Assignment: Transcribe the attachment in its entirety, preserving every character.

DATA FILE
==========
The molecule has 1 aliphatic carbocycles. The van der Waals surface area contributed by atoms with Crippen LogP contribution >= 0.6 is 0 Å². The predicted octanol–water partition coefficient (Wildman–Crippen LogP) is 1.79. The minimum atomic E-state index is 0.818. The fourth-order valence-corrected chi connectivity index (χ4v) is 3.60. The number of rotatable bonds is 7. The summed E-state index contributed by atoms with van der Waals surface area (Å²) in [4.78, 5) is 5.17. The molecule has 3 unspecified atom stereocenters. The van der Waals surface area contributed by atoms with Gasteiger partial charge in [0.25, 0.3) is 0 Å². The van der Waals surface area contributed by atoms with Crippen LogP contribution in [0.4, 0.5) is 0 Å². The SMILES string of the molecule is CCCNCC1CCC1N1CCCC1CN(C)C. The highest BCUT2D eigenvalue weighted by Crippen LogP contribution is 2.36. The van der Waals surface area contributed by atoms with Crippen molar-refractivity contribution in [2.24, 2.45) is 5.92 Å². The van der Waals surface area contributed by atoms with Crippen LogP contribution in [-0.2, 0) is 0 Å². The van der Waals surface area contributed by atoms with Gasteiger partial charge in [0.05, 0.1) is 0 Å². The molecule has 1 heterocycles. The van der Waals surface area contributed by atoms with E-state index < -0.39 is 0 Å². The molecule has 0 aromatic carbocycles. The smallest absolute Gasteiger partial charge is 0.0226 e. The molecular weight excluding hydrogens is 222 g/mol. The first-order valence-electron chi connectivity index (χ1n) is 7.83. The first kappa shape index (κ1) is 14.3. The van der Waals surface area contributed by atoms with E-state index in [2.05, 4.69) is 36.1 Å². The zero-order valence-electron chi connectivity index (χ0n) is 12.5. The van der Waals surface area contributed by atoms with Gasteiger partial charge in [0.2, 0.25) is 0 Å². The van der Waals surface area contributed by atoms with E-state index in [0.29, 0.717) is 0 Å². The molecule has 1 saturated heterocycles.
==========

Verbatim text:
The molecule has 1 aliphatic carbocycles. The van der Waals surface area contributed by atoms with Crippen LogP contribution >= 0.6 is 0 Å². The predicted octanol–water partition coefficient (Wildman–Crippen LogP) is 1.79. The minimum atomic E-state index is 0.818. The fourth-order valence-corrected chi connectivity index (χ4v) is 3.60. The number of rotatable bonds is 7. The summed E-state index contributed by atoms with van der Waals surface area (Å²) in [4.78, 5) is 5.17. The molecule has 3 unspecified atom stereocenters. The van der Waals surface area contributed by atoms with Gasteiger partial charge in [0.25, 0.3) is 0 Å². The van der Waals surface area contributed by atoms with Crippen LogP contribution in [0.4, 0.5) is 0 Å². The SMILES string of the molecule is CCCNCC1CCC1N1CCCC1CN(C)C. The highest BCUT2D eigenvalue weighted by Crippen LogP contribution is 2.36. The van der Waals surface area contributed by atoms with Crippen molar-refractivity contribution in [2.24, 2.45) is 5.92 Å². The van der Waals surface area contributed by atoms with Crippen LogP contribution in [-0.2, 0) is 0 Å². The van der Waals surface area contributed by atoms with Gasteiger partial charge in [0.05, 0.1) is 0 Å². The molecule has 1 heterocycles. The van der Waals surface area contributed by atoms with E-state index < -0.39 is 0 Å². The molecule has 0 aromatic carbocycles. The smallest absolute Gasteiger partial charge is 0.0226 e. The molecular weight excluding hydrogens is 222 g/mol. The first-order valence-electron chi connectivity index (χ1n) is 7.83. The first kappa shape index (κ1) is 14.3. The van der Waals surface area contributed by atoms with E-state index in [2.05, 4.69) is 36.1 Å². The zero-order valence-electron chi connectivity index (χ0n) is 12.5. The van der Waals surface area contributed by atoms with Gasteiger partial charge in [0.2, 0.25) is 0 Å². The van der Waals surface area contributed by atoms with E-state index in [0.29, 0.717) is 0 Å². The molecule has 1 saturated heterocycles.